The lesson seems to have been lost on Republicans in neighboring Maryland, where the state party apparatus, taking a page from Mr. Gillespie’s tattered playbook, has launched an odious attack on a Democrat running for the open 6th Congressional District seat for “treating criminals like celebrities” and inviting threats from MS-13 gangs who have “invaded neighborhoods.”
The object of the Republicans’ ire is state Del. Aruna Miller, a highly respected lawmaker from Montgomery County who is one of the putative front-runners in a field of more than a half-dozen Democrats running for the party nomination in a race to succeed Rep. John Delaney. (Mr. Delaney is leaving Congress to run for president.) Her transgression, according to a mass mailing from the state Republican Party, was to have been one of 58 legislators in Annapolis to co-sponsor legislation that would bar state and local authorities from asking individuals about their immigration status. The measure died in the House of Delegates.
That’s a pretty flimsy basis on which to link Ms. Miller with violent gangs such as MS-13. But it’s no flimsier than the pretext in another mailer — accusing her of “making your neighborhood go downhill” because she backed a bill to allow community-based organizations to establish centers to treat drug addiction and infectious diseases. That, according to another Republican mailer, would “bring drug dens to our neighborhoods” and “jeopardize your family’s safety.”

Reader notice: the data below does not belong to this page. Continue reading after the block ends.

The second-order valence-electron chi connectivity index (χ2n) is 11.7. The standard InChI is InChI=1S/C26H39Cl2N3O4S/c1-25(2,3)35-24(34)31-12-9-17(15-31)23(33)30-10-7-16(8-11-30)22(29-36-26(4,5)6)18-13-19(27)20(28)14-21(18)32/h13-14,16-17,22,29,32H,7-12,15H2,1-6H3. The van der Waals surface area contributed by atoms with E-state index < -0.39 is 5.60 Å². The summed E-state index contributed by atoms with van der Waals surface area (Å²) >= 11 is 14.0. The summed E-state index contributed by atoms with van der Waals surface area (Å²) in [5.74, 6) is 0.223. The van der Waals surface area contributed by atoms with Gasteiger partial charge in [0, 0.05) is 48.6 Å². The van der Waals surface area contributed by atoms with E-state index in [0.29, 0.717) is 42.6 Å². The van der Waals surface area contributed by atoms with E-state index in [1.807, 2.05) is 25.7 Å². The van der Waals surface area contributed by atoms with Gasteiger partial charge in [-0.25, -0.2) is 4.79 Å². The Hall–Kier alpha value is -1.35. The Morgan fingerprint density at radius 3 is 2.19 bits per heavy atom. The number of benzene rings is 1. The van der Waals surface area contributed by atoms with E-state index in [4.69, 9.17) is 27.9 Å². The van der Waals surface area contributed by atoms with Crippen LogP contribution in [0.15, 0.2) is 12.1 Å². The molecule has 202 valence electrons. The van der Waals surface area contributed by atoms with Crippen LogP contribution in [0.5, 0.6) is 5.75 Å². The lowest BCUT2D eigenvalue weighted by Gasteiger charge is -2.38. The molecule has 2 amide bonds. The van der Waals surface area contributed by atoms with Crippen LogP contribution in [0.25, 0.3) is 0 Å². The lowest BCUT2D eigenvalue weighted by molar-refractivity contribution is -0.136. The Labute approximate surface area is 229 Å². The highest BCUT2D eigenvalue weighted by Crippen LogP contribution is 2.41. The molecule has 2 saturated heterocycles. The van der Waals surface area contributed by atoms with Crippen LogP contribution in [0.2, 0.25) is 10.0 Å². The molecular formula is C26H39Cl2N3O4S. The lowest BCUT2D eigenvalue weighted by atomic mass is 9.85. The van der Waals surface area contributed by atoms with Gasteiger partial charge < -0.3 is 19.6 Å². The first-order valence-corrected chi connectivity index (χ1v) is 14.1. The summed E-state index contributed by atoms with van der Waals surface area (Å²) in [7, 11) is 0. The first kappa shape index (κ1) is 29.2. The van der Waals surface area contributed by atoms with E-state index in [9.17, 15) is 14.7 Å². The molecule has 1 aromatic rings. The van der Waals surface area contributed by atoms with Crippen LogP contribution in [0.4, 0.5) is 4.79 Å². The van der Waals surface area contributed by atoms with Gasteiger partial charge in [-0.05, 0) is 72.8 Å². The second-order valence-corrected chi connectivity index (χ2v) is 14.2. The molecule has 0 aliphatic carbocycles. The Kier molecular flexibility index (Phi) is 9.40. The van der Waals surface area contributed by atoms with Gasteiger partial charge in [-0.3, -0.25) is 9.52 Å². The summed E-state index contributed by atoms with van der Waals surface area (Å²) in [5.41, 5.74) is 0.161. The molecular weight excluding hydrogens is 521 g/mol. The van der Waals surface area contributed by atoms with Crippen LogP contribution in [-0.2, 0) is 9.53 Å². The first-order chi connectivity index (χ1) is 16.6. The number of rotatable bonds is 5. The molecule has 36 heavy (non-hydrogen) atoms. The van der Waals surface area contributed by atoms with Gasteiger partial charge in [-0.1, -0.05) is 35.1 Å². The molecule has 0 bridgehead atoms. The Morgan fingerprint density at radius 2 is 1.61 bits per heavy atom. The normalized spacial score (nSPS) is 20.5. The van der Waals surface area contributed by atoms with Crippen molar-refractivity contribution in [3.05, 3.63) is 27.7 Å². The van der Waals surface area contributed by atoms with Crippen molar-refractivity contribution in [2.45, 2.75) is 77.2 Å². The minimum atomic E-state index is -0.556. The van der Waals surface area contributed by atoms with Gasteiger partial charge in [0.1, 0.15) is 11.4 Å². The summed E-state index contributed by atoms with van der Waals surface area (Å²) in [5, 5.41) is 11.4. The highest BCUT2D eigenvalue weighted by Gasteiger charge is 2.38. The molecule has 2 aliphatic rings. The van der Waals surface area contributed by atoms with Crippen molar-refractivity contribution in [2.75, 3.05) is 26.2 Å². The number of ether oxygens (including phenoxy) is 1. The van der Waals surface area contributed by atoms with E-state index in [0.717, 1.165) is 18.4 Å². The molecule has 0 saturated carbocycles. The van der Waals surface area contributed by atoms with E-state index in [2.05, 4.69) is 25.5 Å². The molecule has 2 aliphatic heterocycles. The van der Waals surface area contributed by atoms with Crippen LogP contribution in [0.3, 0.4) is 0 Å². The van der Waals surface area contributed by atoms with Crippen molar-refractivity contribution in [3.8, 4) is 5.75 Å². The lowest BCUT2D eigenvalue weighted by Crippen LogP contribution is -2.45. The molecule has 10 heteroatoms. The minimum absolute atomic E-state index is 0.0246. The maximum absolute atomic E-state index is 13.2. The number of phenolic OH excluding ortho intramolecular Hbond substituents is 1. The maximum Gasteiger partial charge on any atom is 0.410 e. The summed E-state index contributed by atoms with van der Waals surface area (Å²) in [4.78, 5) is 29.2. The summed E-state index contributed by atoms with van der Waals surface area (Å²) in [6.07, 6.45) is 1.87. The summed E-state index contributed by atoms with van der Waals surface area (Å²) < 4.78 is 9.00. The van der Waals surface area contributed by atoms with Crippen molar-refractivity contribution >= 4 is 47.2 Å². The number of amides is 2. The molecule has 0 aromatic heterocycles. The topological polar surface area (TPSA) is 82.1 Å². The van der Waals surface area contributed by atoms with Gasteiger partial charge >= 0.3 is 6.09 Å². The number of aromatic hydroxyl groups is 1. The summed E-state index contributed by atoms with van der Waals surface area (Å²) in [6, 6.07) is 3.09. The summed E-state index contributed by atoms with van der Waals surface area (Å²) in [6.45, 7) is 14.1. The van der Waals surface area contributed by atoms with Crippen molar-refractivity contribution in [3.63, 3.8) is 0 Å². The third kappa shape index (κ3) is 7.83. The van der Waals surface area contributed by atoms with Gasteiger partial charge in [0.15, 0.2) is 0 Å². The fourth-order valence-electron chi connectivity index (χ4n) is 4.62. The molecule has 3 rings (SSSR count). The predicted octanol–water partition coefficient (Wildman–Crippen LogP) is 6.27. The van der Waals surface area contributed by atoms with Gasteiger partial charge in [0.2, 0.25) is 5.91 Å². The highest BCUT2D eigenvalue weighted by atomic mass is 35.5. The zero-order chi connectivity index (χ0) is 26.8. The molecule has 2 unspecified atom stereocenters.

The Republican playbook is all about fear. By wallowing in wedge issues and demonizing The Other, the party hopes to frighten voters out of their wits — and into voting for GOP candidates who, like Mr. Trump, would capitalize on division by flirting with the electorate’s most noxious elements.
In fact, there are sound arguments for the legislation for which Ms. Miller is being pilloried. State and local law enforcement officials are not federal immigration agents, nor are they trained in that capacity, and they have a strong interest in forging bonds with immigrant communities — bonds that might be strained by questions about immigration status. As for allowing drug treatment in community settings, that might be one way to encourage addicts to get the help they need amid an escalating opioid crisis.
Ms. Miller is clearly seen by Republicans as a formidable opponent; they wouldn’t have spent money on the mailers if she weren’t. But by twisting her stances and doubling down on the politics of disunion and dread, Maryland Republicans do more to demean themselves than to define Ms. Miller.
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